At a higher artistic level, there's the example of the Instagram of architectural photographer Iwan Baan. His Instagram reveals that he has seen more contemporary architecture (and more of it from helicopters) than anyone. I find something aggrandising, even aggressive, about the relentlessness of his travel and the harsh aerial views. There's also something humanising about his Instagram as a series of outtakes, capturing the surround for the more perfect images that end up on the websites of the architects. We see the faces of people, the buildings imperfectly lit or weathered. The heroic and the ordinary combine in this extra work, and will ultimately contribute to the way we look at the official pictures too. It would be even better if the architects were right there beside him, taking pictures of what else they see. I know architects make design pilgrimages. Why not take us there?

It isn't just stolen moments that social media can capture. Tumblr is an ideal platform for context, before, during and after the run of construction. On a campus project, your building may be in dialogue not only with its neighbours and a predecessor, but with the whole history of development and style across campus. A project-specific Tumblr could allow an architect to show a wider audience that they recognise that legacy. That they are able to see a site as more than a blank slate or frame for their contribution. Client and community engagement doesn't need to be limited to a specific forum. Why not share images of favourite or inspirational details? Moments of conflict? The materials palette of the campus? On a new building at Dartmouth College in New Hampshire, I started snapping pictures of all the adjacent modern and postmodern buildings' backsides, newly prominent now that a plaza has replaced a parking lot. Who but an architect would document those?

The diversity of purpose, the cloud of connections that work so well on Twitter is all wrong on Tumblr. There, you need to specialise, hone your theme to a single word. How else could Fuck Yeah Brutalism have 100,000 followers? Are you obsessed with the architecture of the past? With a particular designer? A place? An ingredient of whatever kind? How better to get that monkey off your back than by creating a trove of the best, most suggestive imagery. Who knew that many people liked Brutalism? As a side benefit, here's a handy way to mobilise the opposition the next time someone talks about tearing down, say, Government Center.

Architects might also consider the archival angle. Graduate students start Tumblrs for their dissertation research, creating a daily log of their best discoveries. Museums and archives have launched Tumblrs to showcase their collections, or to do a deep dive into a particular archive that is in the process of being digitised. I'm fascinated by the Documenting Modern Living project at the Indianapolis Museum of Art, which shows the process of digitising the photographs, fabric samples, architectural drawings and order forms that went in to making Eero Saarinen and Alexander Girard's Miller House, commissioned in 1953. Making such a house, and maintaining such a house, well documented. Designers of a certain age might think about doing something similar with their own files, again starting the wheels of interpretation and reflection.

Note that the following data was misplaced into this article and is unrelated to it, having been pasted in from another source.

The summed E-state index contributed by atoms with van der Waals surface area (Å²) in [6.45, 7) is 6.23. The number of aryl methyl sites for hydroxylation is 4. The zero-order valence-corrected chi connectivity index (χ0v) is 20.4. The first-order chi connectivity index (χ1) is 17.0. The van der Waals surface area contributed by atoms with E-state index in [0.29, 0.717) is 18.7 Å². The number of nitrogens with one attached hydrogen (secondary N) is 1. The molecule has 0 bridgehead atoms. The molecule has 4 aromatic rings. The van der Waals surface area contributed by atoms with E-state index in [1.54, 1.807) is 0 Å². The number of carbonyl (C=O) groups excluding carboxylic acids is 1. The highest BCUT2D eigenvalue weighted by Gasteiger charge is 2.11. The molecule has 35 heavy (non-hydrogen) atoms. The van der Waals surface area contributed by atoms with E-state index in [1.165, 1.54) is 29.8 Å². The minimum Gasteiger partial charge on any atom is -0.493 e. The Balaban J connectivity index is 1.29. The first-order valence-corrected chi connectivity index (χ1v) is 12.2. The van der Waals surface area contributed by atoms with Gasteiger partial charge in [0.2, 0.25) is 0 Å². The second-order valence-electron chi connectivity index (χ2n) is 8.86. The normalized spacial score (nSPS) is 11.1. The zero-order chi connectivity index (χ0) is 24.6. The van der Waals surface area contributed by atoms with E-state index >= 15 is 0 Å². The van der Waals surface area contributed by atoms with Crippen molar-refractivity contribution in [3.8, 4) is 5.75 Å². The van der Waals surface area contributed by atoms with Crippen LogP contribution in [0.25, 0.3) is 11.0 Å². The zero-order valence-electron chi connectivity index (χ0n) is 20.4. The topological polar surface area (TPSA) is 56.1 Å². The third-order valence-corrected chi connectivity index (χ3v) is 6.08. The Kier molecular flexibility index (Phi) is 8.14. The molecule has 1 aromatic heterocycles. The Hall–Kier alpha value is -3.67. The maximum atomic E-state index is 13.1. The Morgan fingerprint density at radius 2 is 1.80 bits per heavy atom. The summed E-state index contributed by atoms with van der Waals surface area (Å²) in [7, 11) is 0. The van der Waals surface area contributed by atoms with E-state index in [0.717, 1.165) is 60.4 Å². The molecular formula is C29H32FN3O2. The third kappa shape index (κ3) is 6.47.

A book like The Images of Architects, for which Valerio Olgiati asked famous architects to send him images important to their work, performs a similar task. But there's something so static, so precious about this presentation. Don't wait to be maestri or maestrae. Don’t wait to be asked. Start showing what you're made of now.

Are architects witty? Twitter would be the place to try. Or pop culture mavens? Tell us when you spot the John Portman-designed hotel in the movie Catching Fire? But more importantly, Twitter has proved itself valuable as a place of protest. If architects don't speak for the quality, importance and ubiquity of buildings, who will? The hashtag #FolkMoMA collected visual and verbal salvos against the Museum of Modern Art’s plans to demolish Tod Williams and Billie Tsien’s 12-year-old Museum of American Folk Art. The hashtag #DayDetroit collected posts from 20 art blogs, and then their readers, detailing what would be lost if the art collection of the Detroit Institute of Arts could be sold as just another city asset in Detroit's bankruptcy proceedings. As Christopher Knight wrote in the Los Angeles Times:

"The premise is simple and elegant: Use the Internet to a) spread the word to a diverse, international art audience about what could be lost if any sale goes forward; b) suggest that readers expand the process by posting their own links and images to social media sites such as Twitter and Instagram; and c) generate support for the Detroit Institute of Arts by asking readers to click through and buy a museum membership (an individual membership starts at $65)."